Saturday, February 20, 2010

A Look Back at Alice's Quilts!

My first blog post was so much fun to write, here I am on the same day writing another! I thought from time to time I would talk here about some of my past quilts. The first quilt I ever made took me three years to complete. It was a log cabin, king sized, and I hand quilted it! At the time (early 1990s) I didn't know that it was considered just as acceptable and "worthy" to machine quilt! I was still teaching at the time, and so I worked on this quilt for three summers. One to piece and two to quilt. I've not been able to locate quickly a picture of it, but that I can do later.Add Image

The next two quilts were also hand-quilted, and
those were wedding quilts for Kathy and Susan.
The color scheme of Kathy's quilt was black, gray, white, and a bit of blue. She helped me choose all of the fabrics here in Waco. Unfortunately, the sashing fabric between the blocks--a black with white dots--faded considerably, and it faded not to gray, as you would expect, but to BROWN! I have learned to live with this, though it bothers me every time I see it. At the right is Kathy's quilt at home in Newport Beach.

Add Image
Here is a more recent picture of Kathy's quilt. the "crazy quilt" pillow on the bed now was a 2009 Xmas gift to Kathy and Roman. It is made up of New York City fabrics--fabrics I bought on that same visit to NYC when I made the Wee Folk dolls for Locke. Friend Linda helped me choose these fabrics at the fabulous City Quilter store. Note in this newer picture the fabric that faded is even more obvious!

Susan's quilt shared a theme with Kathy's. Both
of these quilt consisted of blocks that were from the states important to both daughters and their husbands. Thus Kathy's quilt was made up of blocks from Texas, Arizona, Georgia, New York, New Jersey, Connecticut, Add Imageand California. Susan's had blocks from Texas, Wisconsin, and North Carolina. Michigan was still in the future for Susan and Scott! Here is Susan's quilt, in their first house in Michigan. Like Kathy, she helped me to choose the fabrics, and she wanted hers to be primarily green and blue, with accents of red and yellow. She specifically wanted some plain areas, and in those areas I quilted a wreath design. I was particularly proud of the inner border of flying geese. When these meet at the corners, small stars are formed; you can see one of these blue stars at the upper left corner of the bed. I made the throw pillows on the two beds for both daughters, too, for their first Christmases with their husbands. To the left is still another Alice-made quilt that Susan requested me to make. This quilt hangs in her stairwell, which has a high wall that was crying for something bright and eye-catching. For this quilt, Susan chose the quilt pattern and all of the fabrics, which were purchased at a wonderful quilt fabric store in Kalamazoo. This quilt was quilted by a woman I found on the Internet who also lives in Kalamazoo, and was a Christmas 2008 present to Susan and Scott.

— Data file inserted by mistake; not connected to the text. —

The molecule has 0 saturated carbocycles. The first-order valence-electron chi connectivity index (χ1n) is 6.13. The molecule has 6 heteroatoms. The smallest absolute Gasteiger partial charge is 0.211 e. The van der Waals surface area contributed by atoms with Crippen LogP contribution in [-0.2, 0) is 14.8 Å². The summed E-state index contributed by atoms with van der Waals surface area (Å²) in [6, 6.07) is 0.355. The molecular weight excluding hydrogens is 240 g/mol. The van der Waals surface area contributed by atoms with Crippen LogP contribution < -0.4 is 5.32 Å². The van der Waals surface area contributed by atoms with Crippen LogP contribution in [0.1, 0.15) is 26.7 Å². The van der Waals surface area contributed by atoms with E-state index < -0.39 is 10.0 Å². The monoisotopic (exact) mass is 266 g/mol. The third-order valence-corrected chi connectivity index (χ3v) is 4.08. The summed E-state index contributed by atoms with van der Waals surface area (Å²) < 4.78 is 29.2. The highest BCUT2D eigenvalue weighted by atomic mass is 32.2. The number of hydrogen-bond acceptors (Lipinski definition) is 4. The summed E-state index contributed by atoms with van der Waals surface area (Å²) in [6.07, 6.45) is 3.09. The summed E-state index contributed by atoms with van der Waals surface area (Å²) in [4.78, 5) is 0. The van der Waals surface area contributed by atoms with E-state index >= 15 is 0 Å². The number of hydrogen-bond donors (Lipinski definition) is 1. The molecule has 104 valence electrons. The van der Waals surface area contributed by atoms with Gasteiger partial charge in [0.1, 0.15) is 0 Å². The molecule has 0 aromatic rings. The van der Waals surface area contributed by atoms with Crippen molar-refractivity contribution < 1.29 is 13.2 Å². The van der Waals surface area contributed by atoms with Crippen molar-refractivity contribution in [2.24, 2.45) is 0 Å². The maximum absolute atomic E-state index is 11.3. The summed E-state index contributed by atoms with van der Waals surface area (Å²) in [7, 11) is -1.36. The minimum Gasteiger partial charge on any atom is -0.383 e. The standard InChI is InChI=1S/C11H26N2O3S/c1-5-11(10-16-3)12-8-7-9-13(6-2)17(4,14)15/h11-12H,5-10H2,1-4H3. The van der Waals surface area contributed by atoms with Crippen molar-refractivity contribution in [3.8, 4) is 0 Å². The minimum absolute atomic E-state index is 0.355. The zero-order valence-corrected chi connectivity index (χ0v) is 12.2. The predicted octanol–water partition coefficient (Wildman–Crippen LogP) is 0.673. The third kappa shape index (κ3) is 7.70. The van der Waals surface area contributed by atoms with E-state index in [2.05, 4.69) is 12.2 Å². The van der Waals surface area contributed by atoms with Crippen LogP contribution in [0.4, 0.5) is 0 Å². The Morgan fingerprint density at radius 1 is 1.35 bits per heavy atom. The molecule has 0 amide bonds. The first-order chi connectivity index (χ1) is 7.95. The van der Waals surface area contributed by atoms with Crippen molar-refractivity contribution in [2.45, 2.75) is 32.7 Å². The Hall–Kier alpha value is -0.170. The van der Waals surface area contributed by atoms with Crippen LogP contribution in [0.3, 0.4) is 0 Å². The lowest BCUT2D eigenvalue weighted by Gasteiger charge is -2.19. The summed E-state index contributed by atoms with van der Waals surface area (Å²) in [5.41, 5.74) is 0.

All four grandchildren have two quilts each made by Grandmommy Alice. Each has a crib quilt and each a quilt for their "big boy" beds for Malcolm, Locke, and Dawson, and a "big girl" bed quilt for Lia. But those talk about them and pictures of those quilts will be the topic of another blog post!

I've just begun to blog!

I've just finished a quilt for a baby, the third son of a young mother who was recently widowed. She was a dear friend of daughter Susan's in elementary school. Therefore, it seemed fitting and sentimental to use some of the leftover blocks I had from quilt projects for Susan's son Malcolm, as well as my grandson Locke. Here is that quilt, with a transportation theme

Lately I've been working on a quilt for a great nephew, whom we fondly call "Little Mac." But his quilt isn't yet done, so I'll wait to talk about it when it is.

I'll share two recent projects, though, that were, in one case, gifts for grandchildren and, in another, Christmas crafts with two of them. First of all, the gifts. Grandson Locke, his mother Kathy, and I were in New York City together in November. I found a book of dolls called Wee Folk that I hoped to make with Locke. They proved to be challenging for me to make, so Locke's chief role was that of designer. He would specify colors for clothes, hair, eyes, etc. Because he loved these dolls so much, and had such fun playing with them in New York, I made some additional wee folk for him of favorite book characters: Robin Hood, Maid Marian, and Friar Tuck. Later, I added to the Robin Hood collection by making a Little John and a Will Scarlet as Valentine gifts. These dolls are made from chenille stems (crafting pipe cleaner-like products), felt for the clothes, embroidery floss to cover the doll's body, wool fleece for hair, and in many cases, an acorn cap for the hat. (Locke helped locate acorn caps in Central Park!) For Locke's sister Lia for Valentine's Day, I made her a Harry Potter and a Hermione, both from the Harry Potter books.
These are 3 of the first Wee folk dolls. Notice the acorn caps!

Below left are 3 of the Robin Hood characters and Harry Potter.

Add Image

Then with grandsons Malcolm and Dawson in Michigan, we made snow men from small, old bottles which I purchased on an online auction, basing my design on an article in the magazine CLOTH, PAPER, SCISSORS. We stuffed the bottles with shiny, glittery objects like "pearl" garlands and tinsel, used snowflake and letter stickers on the outside of the bottles, hung found objects around their necks like luggage locks and keys. We made the heads from white air-dry clay, sticking tiny pins with black heads for the "coal" eyes, orange clay or felt for the carrot noses, and then doll top hats or cowboy hats.

These projects are history! Soon, I'll blog about on-going ones!

Add Image